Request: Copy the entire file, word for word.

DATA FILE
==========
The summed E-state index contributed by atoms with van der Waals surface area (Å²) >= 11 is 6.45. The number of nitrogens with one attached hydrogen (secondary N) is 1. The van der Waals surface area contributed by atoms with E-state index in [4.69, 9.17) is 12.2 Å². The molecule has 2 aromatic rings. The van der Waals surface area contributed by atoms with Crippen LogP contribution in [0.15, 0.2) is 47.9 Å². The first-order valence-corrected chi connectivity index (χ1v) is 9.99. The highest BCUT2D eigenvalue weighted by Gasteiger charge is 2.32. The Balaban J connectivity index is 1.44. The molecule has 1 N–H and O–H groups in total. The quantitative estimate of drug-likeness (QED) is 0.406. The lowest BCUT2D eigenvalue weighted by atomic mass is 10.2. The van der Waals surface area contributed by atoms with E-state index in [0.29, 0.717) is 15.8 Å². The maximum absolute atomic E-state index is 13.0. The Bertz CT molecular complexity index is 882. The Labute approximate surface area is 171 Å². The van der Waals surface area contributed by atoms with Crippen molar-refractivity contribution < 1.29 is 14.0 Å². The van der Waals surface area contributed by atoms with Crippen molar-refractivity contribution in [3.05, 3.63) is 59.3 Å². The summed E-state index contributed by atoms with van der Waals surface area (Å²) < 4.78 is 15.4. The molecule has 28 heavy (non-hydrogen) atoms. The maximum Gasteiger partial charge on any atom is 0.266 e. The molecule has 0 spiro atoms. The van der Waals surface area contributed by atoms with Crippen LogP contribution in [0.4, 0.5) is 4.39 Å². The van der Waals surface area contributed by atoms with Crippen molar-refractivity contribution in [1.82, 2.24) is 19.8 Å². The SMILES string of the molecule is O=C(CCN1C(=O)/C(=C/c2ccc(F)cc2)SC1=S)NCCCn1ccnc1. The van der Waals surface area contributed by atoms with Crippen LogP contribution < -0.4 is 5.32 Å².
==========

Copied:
The summed E-state index contributed by atoms with van der Waals surface area (Å²) >= 11 is 6.45. The number of nitrogens with one attached hydrogen (secondary N) is 1. The van der Waals surface area contributed by atoms with E-state index in [4.69, 9.17) is 12.2 Å². The molecule has 2 aromatic rings. The van der Waals surface area contributed by atoms with Crippen LogP contribution in [0.15, 0.2) is 47.9 Å². The first-order valence-corrected chi connectivity index (χ1v) is 9.99. The highest BCUT2D eigenvalue weighted by Gasteiger charge is 2.32. The Balaban J connectivity index is 1.44. The molecule has 1 N–H and O–H groups in total. The quantitative estimate of drug-likeness (QED) is 0.406. The lowest BCUT2D eigenvalue weighted by atomic mass is 10.2. The van der Waals surface area contributed by atoms with E-state index in [0.29, 0.717) is 15.8 Å². The maximum absolute atomic E-state index is 13.0. The Bertz CT molecular complexity index is 882. The Labute approximate surface area is 171 Å². The van der Waals surface area contributed by atoms with Crippen molar-refractivity contribution < 1.29 is 14.0 Å². The van der Waals surface area contributed by atoms with Crippen molar-refractivity contribution in [3.05, 3.63) is 59.3 Å². The summed E-state index contributed by atoms with van der Waals surface area (Å²) < 4.78 is 15.4. The molecule has 28 heavy (non-hydrogen) atoms. The maximum Gasteiger partial charge on any atom is 0.266 e. The molecule has 0 spiro atoms. The van der Waals surface area contributed by atoms with Crippen LogP contribution in [0.4, 0.5) is 4.39 Å². The van der Waals surface area contributed by atoms with Crippen molar-refractivity contribution in [1.82, 2.24) is 19.8 Å². The SMILES string of the molecule is O=C(CCN1C(=O)/C(=C/c2ccc(F)cc2)SC1=S)NCCCn1ccnc1. The van der Waals surface area contributed by atoms with Crippen LogP contribution < -0.4 is 5.32 Å².